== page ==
Automated testing tools like Selenium help by letting you simulate multiple scenarios. You can create all kinds of odd test cases for Selenium to run over and over. That way, your product can survive tough API integration testing battles before going out to users.

Stay informed about API updates and regularly refresh your API integration

Once your product is launched, you need to keep a close eye on any changes to the API specification. These changes can introduce compatibility issues or security vulnerabilities that could cause big problems down the line. That’s why it’s important to stay on top of updates and regularly refresh your integration.

If you don’t have access to the official API specification, you can still stay informed by using alternative sources like articles, third-party resources, or even unusual behavior in the API endpoints that you spot through your logging efforts.

Integrate step-by-step

When putting your integration together, a slow and structured method works best. Rather than trying to build everything all at once in a rushed way, make progress using careful steps.

Break the integration down into separate pieces. Implement and thoroughly test one API component, then move on to the next. Repeating this cycle bit by bit makes catching potential issues easier early on and solving them quickly.

Prioritize privacy and security

Lastly, you’ll want to keep user data safe from unauthorized access. That’s where encryption helps. It scrambles information into a coded language only special keys can unlock. So even if someone sneaks a peek at the data, they won’t actually understand what they’re seeing without the decryption key.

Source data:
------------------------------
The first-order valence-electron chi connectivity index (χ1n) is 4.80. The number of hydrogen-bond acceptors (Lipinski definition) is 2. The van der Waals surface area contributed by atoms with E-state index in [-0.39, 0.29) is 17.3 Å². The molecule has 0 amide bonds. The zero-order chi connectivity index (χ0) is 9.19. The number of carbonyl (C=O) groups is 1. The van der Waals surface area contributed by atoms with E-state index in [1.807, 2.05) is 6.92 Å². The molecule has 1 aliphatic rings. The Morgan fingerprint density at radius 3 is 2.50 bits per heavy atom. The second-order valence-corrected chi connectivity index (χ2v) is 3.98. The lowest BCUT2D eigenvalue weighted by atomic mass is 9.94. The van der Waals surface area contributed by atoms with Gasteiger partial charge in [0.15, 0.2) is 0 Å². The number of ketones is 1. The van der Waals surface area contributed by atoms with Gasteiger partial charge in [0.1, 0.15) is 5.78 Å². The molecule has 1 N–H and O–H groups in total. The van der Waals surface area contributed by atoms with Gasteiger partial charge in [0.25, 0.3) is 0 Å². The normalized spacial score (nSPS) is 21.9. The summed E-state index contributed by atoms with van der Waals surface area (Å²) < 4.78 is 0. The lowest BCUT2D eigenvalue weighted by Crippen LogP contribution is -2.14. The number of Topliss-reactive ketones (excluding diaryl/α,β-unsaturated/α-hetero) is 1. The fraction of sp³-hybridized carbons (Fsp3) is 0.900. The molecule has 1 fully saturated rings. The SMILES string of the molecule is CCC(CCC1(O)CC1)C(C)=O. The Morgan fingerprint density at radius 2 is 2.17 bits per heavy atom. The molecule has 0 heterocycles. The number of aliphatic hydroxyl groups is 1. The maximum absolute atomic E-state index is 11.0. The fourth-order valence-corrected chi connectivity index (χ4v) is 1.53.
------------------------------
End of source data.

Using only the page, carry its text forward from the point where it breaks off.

Luckily, tools like bcrypt and JWT take the complexity out of baking encryption into your integration. They handle all the complicated behind-the-scenes work. This leaves you free to focus on creating a smooth, secured API integration.

Password hashing scheme

Final say

Dealing with a closed API can be daunting. You start off excited, then hit a wall without guides to help you. What seemed simple at first quickly gets messy, with dead-ends and errors everywhere. It’s easy to want to give up when you feel stuck.

But don’t lose all hope yet! Working with closed APIs takes a lot more effort and patience, for sure. But by creating an API integration strategy, following the best practices, and using the tools we’ve discussed, you’ll be well on your way to building solid and future-proof integrations. Each little win moves you forward.